Black Huckleberry (Vaccinium ovalifolium)

Common Name Latin Name Plant Family
Black Huckleberry
Vaccinium ovalifolium

None known

  • Medicinal Use

    Antiseptic, astringent, carminative, hypoglycaemic[172].

    An infusion of the leaves and sugar have been given to a mother after childbirth[257].

  • Edible Use

    Fruit – raw or cooked[105, 118, 161, 172, 257]. Mildly acidic[11, 200]. A pleasant sweet flavour[212]. The fruit is a reasonable source of vitamin C[257]. The fruit can also be dried for later use[183] when they have a flavour like raisins[256]. The fruit is about 10mm in diameter[200].

  • Cautionary Notes

    None known

Cultivation & Habitat

Seed – sow late winter in a greenhouse in a lime-free potting mix and only just cover the seed[78]. Stored seed might require a period of up to 3 months cold stratification[113]. Another report says that it is best to sow the seed in a greenhouse as soon as it is ripe[200]. Once they are about 5cm tall, prick the seedlings out into individual pots and grow them on in a lightly shaded position in the greenhouse for at least their first winter. Plant them out into their permanent positions in late spring or early summer, after the last expected frosts. Cuttings of half-ripe wood, 5 – 8cm with a heel, August in a frame[78]. Slow and difficult. Layering in late summer or early autumn[78]. Another report says that spring is the best time to layer[200]. Takes 18 months[78]. Division of suckers in spring or early autumn[113].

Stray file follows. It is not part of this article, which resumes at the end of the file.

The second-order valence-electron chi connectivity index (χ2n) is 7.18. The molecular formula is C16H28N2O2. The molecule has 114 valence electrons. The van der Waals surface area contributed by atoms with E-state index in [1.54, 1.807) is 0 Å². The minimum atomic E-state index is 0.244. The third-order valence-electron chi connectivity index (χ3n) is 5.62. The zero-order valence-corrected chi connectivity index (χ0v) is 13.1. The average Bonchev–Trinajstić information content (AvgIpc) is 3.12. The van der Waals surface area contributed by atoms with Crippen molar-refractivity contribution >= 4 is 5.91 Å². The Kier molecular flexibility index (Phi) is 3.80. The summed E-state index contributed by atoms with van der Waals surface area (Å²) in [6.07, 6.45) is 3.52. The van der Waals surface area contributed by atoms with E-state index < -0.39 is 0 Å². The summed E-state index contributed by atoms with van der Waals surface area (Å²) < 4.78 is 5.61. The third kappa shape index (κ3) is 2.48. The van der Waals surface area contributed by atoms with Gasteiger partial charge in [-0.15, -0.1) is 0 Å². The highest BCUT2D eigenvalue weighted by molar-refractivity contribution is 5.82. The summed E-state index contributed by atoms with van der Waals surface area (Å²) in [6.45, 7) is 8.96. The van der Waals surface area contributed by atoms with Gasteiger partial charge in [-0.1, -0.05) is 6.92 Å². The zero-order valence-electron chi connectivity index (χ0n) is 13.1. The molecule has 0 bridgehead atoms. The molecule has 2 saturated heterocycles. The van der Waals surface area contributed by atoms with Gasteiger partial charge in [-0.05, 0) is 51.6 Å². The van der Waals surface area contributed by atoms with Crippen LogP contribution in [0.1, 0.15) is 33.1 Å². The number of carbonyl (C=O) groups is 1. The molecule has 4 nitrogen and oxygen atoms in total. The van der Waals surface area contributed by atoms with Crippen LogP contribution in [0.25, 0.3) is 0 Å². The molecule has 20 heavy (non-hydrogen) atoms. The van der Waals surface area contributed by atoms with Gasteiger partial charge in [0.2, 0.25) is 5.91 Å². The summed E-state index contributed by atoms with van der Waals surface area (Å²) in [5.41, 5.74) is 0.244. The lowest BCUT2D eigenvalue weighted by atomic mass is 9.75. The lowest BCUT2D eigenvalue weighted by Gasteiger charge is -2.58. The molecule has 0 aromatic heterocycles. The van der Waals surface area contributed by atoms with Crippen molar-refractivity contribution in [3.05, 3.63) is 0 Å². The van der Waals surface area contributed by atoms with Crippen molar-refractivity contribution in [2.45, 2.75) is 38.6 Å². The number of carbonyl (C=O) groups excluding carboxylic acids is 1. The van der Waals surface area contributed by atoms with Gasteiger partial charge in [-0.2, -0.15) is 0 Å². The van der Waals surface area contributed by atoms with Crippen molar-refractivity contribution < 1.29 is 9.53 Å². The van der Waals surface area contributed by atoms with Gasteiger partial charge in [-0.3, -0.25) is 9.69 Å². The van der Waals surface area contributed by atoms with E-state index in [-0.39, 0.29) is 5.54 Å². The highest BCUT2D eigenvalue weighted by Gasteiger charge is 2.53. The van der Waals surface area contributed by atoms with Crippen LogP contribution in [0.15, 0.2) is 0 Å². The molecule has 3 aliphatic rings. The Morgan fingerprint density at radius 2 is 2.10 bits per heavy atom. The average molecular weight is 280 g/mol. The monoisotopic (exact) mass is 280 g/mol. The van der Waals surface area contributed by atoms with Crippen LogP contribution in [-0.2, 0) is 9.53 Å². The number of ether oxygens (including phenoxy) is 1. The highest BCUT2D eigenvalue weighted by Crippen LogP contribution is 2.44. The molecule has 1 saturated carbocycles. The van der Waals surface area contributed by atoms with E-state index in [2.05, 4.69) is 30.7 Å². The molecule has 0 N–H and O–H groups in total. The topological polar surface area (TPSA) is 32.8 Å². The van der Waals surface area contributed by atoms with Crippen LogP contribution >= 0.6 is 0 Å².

Requires a moist but freely-draining lime free soil, preferring one that is rich in peat or a light loamy soil with added leaf-mould[11, 200]. Prefers a very acid soil with a pH in the range of 4.5 to 6, plants soon become chlorotic when lime is present. Succeeds in full sun or light shade though it fruits better in a sunny position[200]. Requires shelter from strong winds[200]. Dislikes root disturbance, plants are best grown in pots until being planted out in their permanent positions[200]. The fruit is borne singly rather than in clusters[183]. This species is closely related to V. parvifolium[182]. Plants in this genus are notably resistant to honey fungus[200].
Northern N. America – Quebec to Michigan, Oregon and Alaska.

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*None of the information on this website qualifies as professional medical advice. Take only what resonates with your heart and use your own personal responsibility for what’s best for you. For more information [brackets] [000], see bibliography.